Generally, there are two different techniques you can use for searching an index or database: textwords (or keywords) or controlled vocabulary terms. The type of search terms you use will mainly depend on the database you are using. It is always good to know whether the database uses textword searching, a controlled vocabulary or both. Use the tips below to improve your search techniques!
Textword searching is also known as natural language, free text or keyword searching. Google is a prime example of textword searching. When you search Google, you type in the textwords you want to find and Google will search on these terms. Textword searching does not take into consideration variant spellings (e.g. pediatrics vs. the British paediatrics), nor does it search for synonyms of a search term (e.g. a search done on heart attack will not retrieve articles that use the term myocardial infarction).
In order to perform an effective textword search, incorporate the techniques below.
When searching using textword searching, truncation is an effective means of finding plurals or variants of terms. Truncation allows you to add a symbol to your search term so that all variants of the word appear. The word cell* retrieves articles with the words: cell, cells, cellular, cellulite, cellophane, cellist, and cellphone. With some databases, you can also use truncation in the middle of a term: Wom*n will retrieve women or woman.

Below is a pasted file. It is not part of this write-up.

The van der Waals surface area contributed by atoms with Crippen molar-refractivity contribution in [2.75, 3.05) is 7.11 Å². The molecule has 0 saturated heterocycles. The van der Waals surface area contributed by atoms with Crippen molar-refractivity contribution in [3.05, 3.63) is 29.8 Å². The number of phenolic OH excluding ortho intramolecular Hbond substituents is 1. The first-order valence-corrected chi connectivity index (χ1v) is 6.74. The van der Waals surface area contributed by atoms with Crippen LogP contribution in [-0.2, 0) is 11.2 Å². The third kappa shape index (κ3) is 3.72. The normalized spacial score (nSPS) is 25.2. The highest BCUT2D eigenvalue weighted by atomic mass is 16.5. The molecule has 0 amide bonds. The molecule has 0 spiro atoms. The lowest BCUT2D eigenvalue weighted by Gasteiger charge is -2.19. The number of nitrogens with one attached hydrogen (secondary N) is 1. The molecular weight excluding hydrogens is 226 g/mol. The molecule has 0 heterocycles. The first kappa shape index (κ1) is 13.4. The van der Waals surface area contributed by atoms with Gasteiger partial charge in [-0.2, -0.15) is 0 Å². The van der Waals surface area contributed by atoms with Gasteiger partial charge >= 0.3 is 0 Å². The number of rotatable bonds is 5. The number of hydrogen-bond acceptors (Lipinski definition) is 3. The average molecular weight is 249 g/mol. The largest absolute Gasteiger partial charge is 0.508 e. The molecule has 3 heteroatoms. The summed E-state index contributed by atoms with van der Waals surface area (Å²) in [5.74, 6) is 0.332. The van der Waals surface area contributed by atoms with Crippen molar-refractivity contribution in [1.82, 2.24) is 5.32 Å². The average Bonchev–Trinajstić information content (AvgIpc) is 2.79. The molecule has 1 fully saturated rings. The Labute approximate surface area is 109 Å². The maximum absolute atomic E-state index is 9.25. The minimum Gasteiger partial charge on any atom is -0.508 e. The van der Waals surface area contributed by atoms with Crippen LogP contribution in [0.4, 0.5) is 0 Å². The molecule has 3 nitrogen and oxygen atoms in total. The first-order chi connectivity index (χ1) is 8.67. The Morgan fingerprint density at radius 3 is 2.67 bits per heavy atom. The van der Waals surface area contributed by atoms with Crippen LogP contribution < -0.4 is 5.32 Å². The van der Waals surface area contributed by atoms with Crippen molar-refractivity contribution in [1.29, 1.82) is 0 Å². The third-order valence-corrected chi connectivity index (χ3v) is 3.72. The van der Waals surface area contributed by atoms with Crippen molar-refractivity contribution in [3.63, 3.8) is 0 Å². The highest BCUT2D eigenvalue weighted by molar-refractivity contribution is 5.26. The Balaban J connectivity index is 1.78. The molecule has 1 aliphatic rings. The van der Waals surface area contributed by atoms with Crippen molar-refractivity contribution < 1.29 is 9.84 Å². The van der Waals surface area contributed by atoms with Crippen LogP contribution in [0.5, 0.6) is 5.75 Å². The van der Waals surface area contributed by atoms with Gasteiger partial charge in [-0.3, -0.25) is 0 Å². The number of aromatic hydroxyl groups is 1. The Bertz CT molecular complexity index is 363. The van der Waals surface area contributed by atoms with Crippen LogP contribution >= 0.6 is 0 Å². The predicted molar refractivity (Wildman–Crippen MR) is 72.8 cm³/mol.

Another technique to keep in mind is to use the Boolean operator OR to link together similar concepts. Use (head injur* OR head trauma OR brain injur* OR brain damage) to find information on head injuries. Entering "like" terms (synonyms) using OR need should be enclosed in parentheses, often called nesting.
For example to retrieve articles discussing head injuries and intracranial pressure, a sample search strategy would look like:
(head injur* OR head trauma OR brain injur* OR brain damage) AND (intracranial pressure OR intracerebral pressure OR subarachnoid pressure)
Another technique used for textword searching is phrase searching. Most databases allow you to put your phrase in quotation marks in order to search for the phrase exactly as it appears, an example of this would be fetal alcohol syndrome. Always check to see how the database searched your phrase because it may not recognize the terms as a phrase.
For example, if you enter: health information exchange in PubMed, it runs the search as ("health"[MeSH Terms] OR "health"[All Fields]) AND information[All Fields] AND ("Sex Health Exch"[Journal] OR "exchange"[All Fields]).
To force the database to search the entered terms as a phrase, enter them in quotes (single or double quotes depending on the database).
For example, if you enter "health information exchange" in PubMed, it will run your search as "health information exchange"[All Fields].
A controlled vocabulary uses a specific term for a number of synonyms. Once you find the correct term, you do not need to use synonyms in order to perform you search. An example of a source that uses a controlled vocabulary is the yellow pages of the telephone book. Car dealers might be listed under the term automobile dealers. A controlled vocabulary employs a thesaurus, which outlines which term should be used for a concept. For example, MEDLINE employs the MeSH thesaurus (Medical Subject Headings). The MeSH term for breast cancer is breast neoplasms. An article written about breast cancer will be indexed under the term breast neoplasms even if the phrase breast neoplasms is not used by the authors of the article.
A controlled vocabulary allows you more control in choosing search terms. Some techniques that you can use when searching with a controlled vocabulary are outlined below:
Broader, Narrower and Related Terms
Major or Starred Terms
Examples of LRC databases that use a controlled vocabulary: